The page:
Once I was fishing in the cold waters of Yellowstone Lake. A man warned me not to eat the fish.
"They have worms in them," he said.
I examined several and found it to be true. When halibut is fried, worms often crawl out.
Each winter in Florida a friend takes us twenty miles out into the Gulf in a fast boat. On the last trip out, as we returned to the dock our captain picked up a fish, split it with a sharp knife held the thin section up to the light, and pointed out worms embedded in the flesh. Although with its fins and scales it is classed as edible, or clean, fish according to the Mosaic law, those worms certainly didn't look inviting.
On the desk in front of me is a clipping form a recent Lost Angeles Times entitled "Disease Causes Halt of Some Trout Imports." The article tells of California Fish and Game Department turning back six tank cars of rainbow trout fingerling that were shipped into California to stock our lakes and streams but were found to be infected with liver cancer. The article says:
"Great numbers of trout are imported into the state by private interests, who sell the fish to owners of private ponds… Fish and game experts are trying to find the cause of the disease."
Rabbits are susceptible to disease of many kinds. As a lad I had a friend who used to hunt rabbits and sell them. I often helped him clean them and noticed that nearly all cottontails were infested with tapeworm. One day I killed one and offered it to a neighbour, who remarked as he thanked me, "You don't know what you're missing."
I said, "I am missing a lot of tapeworms."
Since President Eisenhower had his heart attack, the medical world has discovered the relation between diet and diseases of the heart and blood vessels. Now we are told to avoid saturated fatty acids, found largely in animals fats, Recent discoveries brought to light the fact that rimming off the fat of meats will gain little advantage, for even of the lean meats we know 75 percent to be in the saturated-fatty-acid column.
Dr. Newburg of the University of Michigan, who was called to Washington as an expert on nutrition during the last war, told me that he was very critical of the diet of the American soldiers. He said they were being fed too much meat and too many calories. This diet, he said, tended to make them too heavy, and it hardened their arteries. Autopsies performed in Korea showed 75 percent of American soldiers had hardened arteries regardless of their age. Korean soldiers, on a simple diet of vegetables, cereals, and very little meat, showed essentially no hardening of the arteries.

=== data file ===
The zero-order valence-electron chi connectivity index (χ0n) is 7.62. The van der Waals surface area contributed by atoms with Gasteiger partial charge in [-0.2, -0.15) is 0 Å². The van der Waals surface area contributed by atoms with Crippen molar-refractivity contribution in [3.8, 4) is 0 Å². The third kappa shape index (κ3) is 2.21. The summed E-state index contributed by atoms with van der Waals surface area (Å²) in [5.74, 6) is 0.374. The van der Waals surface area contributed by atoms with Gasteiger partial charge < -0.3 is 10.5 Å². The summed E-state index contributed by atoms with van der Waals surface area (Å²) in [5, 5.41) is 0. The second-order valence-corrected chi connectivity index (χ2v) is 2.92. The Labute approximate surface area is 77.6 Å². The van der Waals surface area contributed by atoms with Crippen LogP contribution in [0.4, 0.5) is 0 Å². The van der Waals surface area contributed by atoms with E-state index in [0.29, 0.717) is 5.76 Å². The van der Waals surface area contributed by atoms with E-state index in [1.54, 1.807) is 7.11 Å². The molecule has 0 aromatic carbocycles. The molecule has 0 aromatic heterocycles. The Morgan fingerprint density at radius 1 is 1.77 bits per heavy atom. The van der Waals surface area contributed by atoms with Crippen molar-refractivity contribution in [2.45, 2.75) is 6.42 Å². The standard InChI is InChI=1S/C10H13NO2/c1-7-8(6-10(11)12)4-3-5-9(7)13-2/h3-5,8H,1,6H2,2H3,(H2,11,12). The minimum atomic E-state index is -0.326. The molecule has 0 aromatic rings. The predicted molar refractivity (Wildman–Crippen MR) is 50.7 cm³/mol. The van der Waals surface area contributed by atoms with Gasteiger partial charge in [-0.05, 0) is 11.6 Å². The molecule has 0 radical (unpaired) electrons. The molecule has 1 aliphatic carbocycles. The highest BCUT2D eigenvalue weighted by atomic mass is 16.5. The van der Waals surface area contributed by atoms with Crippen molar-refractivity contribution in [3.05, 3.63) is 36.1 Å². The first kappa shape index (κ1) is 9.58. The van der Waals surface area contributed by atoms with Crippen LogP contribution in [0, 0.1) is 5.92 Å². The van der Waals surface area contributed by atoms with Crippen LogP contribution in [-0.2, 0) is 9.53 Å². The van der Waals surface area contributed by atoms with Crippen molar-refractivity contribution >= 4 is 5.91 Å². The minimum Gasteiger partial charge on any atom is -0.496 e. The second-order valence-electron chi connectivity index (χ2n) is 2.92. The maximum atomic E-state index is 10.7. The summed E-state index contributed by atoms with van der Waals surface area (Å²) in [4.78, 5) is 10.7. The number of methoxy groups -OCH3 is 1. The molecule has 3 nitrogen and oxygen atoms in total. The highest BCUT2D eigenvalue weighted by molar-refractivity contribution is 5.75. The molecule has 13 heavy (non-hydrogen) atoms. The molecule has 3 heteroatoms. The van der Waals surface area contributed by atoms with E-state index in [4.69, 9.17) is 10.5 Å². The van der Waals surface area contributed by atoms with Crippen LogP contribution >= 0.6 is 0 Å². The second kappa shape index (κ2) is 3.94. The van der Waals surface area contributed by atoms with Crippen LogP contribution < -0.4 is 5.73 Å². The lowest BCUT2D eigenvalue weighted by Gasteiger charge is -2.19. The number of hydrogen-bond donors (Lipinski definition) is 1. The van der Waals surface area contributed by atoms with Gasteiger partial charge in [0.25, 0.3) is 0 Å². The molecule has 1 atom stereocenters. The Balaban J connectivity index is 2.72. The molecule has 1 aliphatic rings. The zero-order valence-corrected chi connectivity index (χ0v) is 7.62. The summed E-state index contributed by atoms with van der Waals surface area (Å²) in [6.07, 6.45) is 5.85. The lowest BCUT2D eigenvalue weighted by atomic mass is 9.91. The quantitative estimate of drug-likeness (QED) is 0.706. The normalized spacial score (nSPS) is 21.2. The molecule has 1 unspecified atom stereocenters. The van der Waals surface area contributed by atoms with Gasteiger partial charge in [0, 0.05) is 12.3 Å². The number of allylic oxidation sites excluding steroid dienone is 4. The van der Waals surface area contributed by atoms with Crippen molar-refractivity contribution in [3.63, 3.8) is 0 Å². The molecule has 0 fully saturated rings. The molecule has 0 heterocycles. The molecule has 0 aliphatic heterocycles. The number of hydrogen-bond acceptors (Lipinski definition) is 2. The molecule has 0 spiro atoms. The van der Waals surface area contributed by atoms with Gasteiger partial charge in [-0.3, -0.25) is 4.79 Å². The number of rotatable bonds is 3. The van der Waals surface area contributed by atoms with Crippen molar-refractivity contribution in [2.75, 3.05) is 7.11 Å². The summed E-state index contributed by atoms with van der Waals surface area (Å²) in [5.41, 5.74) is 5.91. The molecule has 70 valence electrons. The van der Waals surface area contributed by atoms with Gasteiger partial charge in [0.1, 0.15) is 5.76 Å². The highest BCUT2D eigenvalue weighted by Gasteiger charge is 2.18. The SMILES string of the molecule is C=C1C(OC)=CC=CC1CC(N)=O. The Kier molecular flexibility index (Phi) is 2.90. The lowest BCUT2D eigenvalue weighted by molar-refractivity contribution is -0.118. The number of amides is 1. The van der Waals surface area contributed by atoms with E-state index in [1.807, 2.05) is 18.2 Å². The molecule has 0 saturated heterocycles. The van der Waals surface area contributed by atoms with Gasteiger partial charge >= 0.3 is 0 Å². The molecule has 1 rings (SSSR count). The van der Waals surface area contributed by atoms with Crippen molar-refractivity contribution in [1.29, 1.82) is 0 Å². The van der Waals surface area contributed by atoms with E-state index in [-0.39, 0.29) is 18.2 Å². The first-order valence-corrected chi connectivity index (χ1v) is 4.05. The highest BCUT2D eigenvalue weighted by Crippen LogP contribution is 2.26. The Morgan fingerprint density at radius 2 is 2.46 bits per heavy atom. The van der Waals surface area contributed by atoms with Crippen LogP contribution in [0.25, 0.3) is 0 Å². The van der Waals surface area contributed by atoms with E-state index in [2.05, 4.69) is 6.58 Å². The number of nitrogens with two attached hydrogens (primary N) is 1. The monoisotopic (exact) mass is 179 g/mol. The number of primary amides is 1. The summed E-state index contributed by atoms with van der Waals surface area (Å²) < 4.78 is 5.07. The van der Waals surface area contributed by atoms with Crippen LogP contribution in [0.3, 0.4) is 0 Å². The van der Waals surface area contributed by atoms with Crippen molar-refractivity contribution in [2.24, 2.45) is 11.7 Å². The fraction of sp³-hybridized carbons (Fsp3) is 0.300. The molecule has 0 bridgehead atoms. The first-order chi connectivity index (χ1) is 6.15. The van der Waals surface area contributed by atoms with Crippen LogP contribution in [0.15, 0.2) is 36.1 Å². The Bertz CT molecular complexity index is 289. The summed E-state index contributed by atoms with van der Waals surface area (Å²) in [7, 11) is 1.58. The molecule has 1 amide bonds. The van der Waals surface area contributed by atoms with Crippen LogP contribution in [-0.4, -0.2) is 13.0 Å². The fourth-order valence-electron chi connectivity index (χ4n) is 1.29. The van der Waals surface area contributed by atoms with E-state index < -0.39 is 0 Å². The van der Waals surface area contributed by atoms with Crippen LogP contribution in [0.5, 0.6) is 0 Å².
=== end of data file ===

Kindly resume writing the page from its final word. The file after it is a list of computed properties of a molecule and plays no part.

Without meat, how can people get enough protein? W.C. Rose of the University of Illinois, an authority in the field of protein, says that "less than 23 grams a day is all one needs."
If a man were to eat meat, eggs, or milk he would still get on the average 83 grams of protein a day. A woman would get 61 grams a day. This fact was discovered by Dr Mervyn Hardinge of the College of Medical Evangelists under Dr Fredrick J Stare of Harvard, well known authority on nutrition.
Dr U D Registe, leading biochemist, and Dr Hardinge both active in the field of human nutrition, said to me that fruit alone, if amply supplied in sufficient variety, would provide people with enough protein to meet the actual body demand.
Probably neither scientist would recommend such a drastic program, but it serves to emphasize that the meat interests have oversold Americans on the high protein idea. It is well known that people may go for a number of days without protein, yet suffer no bad results.
Of course, a balanced diet is best, but the evidence goes to show that meat is an unnecessary factor in the eating program, and it may introduce substances tending to increase the chronic diseases, the degenerative diseases, the acute disease, and infections.
We have the example of a whole nation being forced by war onto a vegetarian program - Denmark during the first world war in 1918. Blockaded by sea and land, the nation was faced with a food shortage.
To fee a cow, kill the cow, and eat the meat meant a loss of 90 percent of the food fed the cow.
Dr Hindehede, a notable authority on nutrition, was called to the emergency by the King of Denmark.
He put the nation on a meatless program for a year. Many thought it would be disastrous; instead, it established a world record for lowered death rate - 34 percent among the male population and nearly as much lowering among the female population, with a marked decrease in the illness rate. Eating meat the next year sent the death rate back to its prewar level.
Careful observation of the effects of meat eating on thousands of my patients for 45 years has led me to agree with the leading writer on health, Mrs Ellen G White, who wrote in the book Medical Ministry, pages 266, 267.
"Meat is the greatest disease breeder that can be introduced into the human system."
For those who like the flavour of meat, some very tasty foods made from grains and nuts are available. Dr Stare of Harvard wrote me that a diet which included mixed grains, fruits, vegetables, and legumes (peas, beans, soybeans, lentils) with some nuts was adequate when meat was left out.
Research carried out at the College of Medical Evangelists has demonstrated that a meatless diet can be adequate when it includes meatlike dishes made from nuts, grains, and vegetables. These vegetable "meat" dishes help to make the changeover to a nonflesh program easier.
I keep my table supplied with a variety of delicious foods, and the lack of meat never bothers my mind. After studying animal disease in the laboratory and observing the effect of a flesh diet on my patients these many years, I would find it difficult indeed to eat flesh again.
I quite agree with the leading nutritionist of John Hopkins University, Dr E V McCollum who gave it as his opinion that anyone who chooses to eliminate flesh food from his diet is better off.
Owen Parrett MD